InformationWeek reviews RIM’s BlackBerry Storm: ‘Tiresome, slow, severe bugginess and problems’

“I’ve spent the past three days using Verizon Wireless’s new BlackBerry Storm extensively,” Eric Zeman reports for InformationWeek. “In the tests I performed on the phone, the quality and clarity of voice calls was excellent. The speakerphone was nice and loud, and pairing the Storm to Bluetooth headsets (both mono and stereo) was easy.”

“The Storm covers most of the BlackBerry basics well. One area it fails to perform is with battery life. RIM claims that the Storm gets 6 hours of talk time. I completely killed the Storm’s battery in a single day. It had a full charge at 8AM, and by midnight, the Storm was flashing ‘low battery’ warnings at me,” Zeman reports.

“What is it like to type on the Storm? Honestly, I can’t stand it,” Zeman reports. “The Storm’s display is touch sensitive for navigating the menus, swiping up and down and back and forth. In order to actually open folders or applications, you have to press the screen forcefully. The entire screen is one big button. You’ll feel it click, giving you the physical feedback that other touch phones lack. This is fine for selecting applications and interacting with most of the Storm’s features, but it just doesn’t cut it when it comes to typing… Physically pressing the Storm’s screen down to type each letter was just tiresome.”

“Now for the really bad news. The Storm has issues. The review unit I tested experienced severe bugginess and problems all over the place,” Zeman reports. “The accelerometer, for example, rarely works as it is supposed to. I would rotate the phone and wait up to a minute for the phone to recognize that I had turned it on its side. Other times, the phone would randomly switch from vertical to horizontal orientation even though the phone hadn’t been rotated at all. That’s unacceptable.”

“The camera software and video playback software both crashed the phone completely several times, requiring me to pull the battery to reset the Storm,” Zeman reports. “Another issue I experienced was serious lag and lack of responsiveness from the user interface. The Storm would fail to register finger presses, the ‘back’ button worked only about 50 percent of the time, and panning around was slow and jittery. Applications behaved strangely and would randomly quit.”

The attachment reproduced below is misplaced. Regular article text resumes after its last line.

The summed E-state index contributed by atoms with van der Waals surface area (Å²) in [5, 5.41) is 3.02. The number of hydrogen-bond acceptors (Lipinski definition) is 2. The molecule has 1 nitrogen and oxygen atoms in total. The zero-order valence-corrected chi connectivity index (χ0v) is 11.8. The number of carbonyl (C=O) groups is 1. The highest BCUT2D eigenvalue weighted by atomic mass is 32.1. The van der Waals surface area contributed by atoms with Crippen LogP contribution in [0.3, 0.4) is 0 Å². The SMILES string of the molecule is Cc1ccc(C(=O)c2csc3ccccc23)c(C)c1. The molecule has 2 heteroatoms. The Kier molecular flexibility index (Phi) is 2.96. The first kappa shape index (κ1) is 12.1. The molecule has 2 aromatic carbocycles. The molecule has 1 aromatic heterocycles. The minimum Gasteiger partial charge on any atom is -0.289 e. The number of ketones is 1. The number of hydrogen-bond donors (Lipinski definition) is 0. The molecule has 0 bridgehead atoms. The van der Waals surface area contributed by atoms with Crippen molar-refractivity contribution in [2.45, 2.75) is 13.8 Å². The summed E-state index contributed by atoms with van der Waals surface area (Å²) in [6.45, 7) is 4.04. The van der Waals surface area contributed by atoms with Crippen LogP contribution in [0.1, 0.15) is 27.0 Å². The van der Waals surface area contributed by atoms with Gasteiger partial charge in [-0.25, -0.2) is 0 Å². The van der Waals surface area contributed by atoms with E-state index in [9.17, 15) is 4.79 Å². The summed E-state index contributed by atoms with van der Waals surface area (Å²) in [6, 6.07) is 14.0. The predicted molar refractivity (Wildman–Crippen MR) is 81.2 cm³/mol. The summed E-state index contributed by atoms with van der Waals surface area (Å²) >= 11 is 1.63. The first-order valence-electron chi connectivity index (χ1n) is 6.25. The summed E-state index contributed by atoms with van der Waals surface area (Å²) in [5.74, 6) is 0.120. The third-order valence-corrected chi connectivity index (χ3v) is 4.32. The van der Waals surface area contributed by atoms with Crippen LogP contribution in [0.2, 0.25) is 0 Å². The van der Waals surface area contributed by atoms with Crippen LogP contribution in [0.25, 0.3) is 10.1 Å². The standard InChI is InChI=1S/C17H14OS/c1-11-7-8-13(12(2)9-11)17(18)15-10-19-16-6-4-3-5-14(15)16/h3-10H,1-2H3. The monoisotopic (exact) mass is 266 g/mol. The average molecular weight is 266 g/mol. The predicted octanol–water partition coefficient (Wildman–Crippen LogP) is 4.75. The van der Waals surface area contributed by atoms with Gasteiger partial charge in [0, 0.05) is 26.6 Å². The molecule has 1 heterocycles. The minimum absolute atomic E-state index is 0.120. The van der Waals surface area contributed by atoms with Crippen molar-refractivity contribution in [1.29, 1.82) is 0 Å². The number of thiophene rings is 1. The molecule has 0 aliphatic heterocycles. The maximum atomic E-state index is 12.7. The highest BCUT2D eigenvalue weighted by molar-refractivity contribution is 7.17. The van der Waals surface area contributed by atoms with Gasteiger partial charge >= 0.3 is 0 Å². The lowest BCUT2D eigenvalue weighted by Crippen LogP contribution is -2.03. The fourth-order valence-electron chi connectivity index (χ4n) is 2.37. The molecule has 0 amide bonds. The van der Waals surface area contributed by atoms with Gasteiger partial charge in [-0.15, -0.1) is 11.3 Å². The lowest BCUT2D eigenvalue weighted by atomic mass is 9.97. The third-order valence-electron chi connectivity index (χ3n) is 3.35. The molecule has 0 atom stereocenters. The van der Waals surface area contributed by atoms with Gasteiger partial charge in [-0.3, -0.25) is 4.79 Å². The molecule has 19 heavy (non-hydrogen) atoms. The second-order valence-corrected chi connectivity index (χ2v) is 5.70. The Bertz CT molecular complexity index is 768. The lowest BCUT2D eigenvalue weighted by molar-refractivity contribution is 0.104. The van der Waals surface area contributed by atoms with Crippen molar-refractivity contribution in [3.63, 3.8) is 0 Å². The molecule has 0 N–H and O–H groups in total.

“If you think I got stuck with a bad unit, think again. In order to be as fair as possible, I requested a second review unit from Verizon Wireless,” Zeman reports. “The second review unit experienced all the same problems and issues… People may have lined up early this morning in eager anticipation of buying the Storm, but if I were a consumer, I would have returned the Storm by now.”

Full review here.

Another excellent* review of RIM’s BlackBerry Storm.

*Excellent for Apple, that is.


  1. I played with one for about 10 minutes on release day and was very unimpressed. I see this as another example of a phone/device that I might have been scrambling for two years ago. Now, however, it’s just another example of a phone/device that falls embarrassingly short.

  2. Having a touch sensitive panel as a button obviously has merits, the new MacBooks are obvious examples of that, but like those computer companies offering multi touch computers, RIM seem to have missed with the execution entirely. There are times when a seachange in technology is great (iPhone) but you have to execute it right, at other times you’re best suited to a gradual transformation (Apple Trackpads and lack of touch screen on MacBooks). So far Apple seems to be getting it right from both ends of the innovation spectrum.

  3. hey guys, while everyone is piling on the Storm, remember that this is Storm version 1.0. the 2007 1.0 iPhone had a lot of issues too, and it is really the 2008 2.0 iPhone that has taken off in popularity. and just like the iPhone, this original Storm’s app store isn’t ready at the initial launch either.

    in 2009 RIM will release its 2.0 Storm. nagging problems, including the click-to-type screen, will get fixed. wifi will be added (like Apple added 3G). a decent app store will go on line.

    so while the 2008 Storm won’t be a great seller beyond Blackberry aficionados, the 2009 Storm might become a very good product.

    this puts pressure on Apple to significantly upgrade the iPhone to 3.0 in 2009 too, matching the capabilities of the Storm it lacks, like a decent camera and bluetooth stereo earphones. and document editing at last. competition is good.

  4. @John E

    And when RIM releases Storm 2.0, the iPhone will be on 3.0. As has been talked about, they are behind the initial innovator in this product space … Apple. You can not talk about innovation without remembering that your target is always moving forward. As Wayne Gretzky said “I skate where the puck is going to be, not where it has been.” RIM and others are just skating to where AAPL was in June 2007.

    What does Apple have in store for 3.0? Have there been any rumors?

  5. @JohnE
    Are you really a RIM CEO in disguise on an Apple forum? Boy, are you cushy towards blackberry.
    Apple will not sit still and will be years ahead…you sound like Apple now has to play catch up to what??? a camera? Do you really think that Apple, when making the iPhone software, doesn’t already have landscape keyboard and cut and paste? Did they just leave it out and say we will create it later? Apple is at least a year ahead of their own releases, and years ahead of RIMM’s. RIMM ceo’s showed desperation in releasing this ahead of its functionality and they are paying for it bigtime. That thing is a thick brick even in their flashy moving advertisements.

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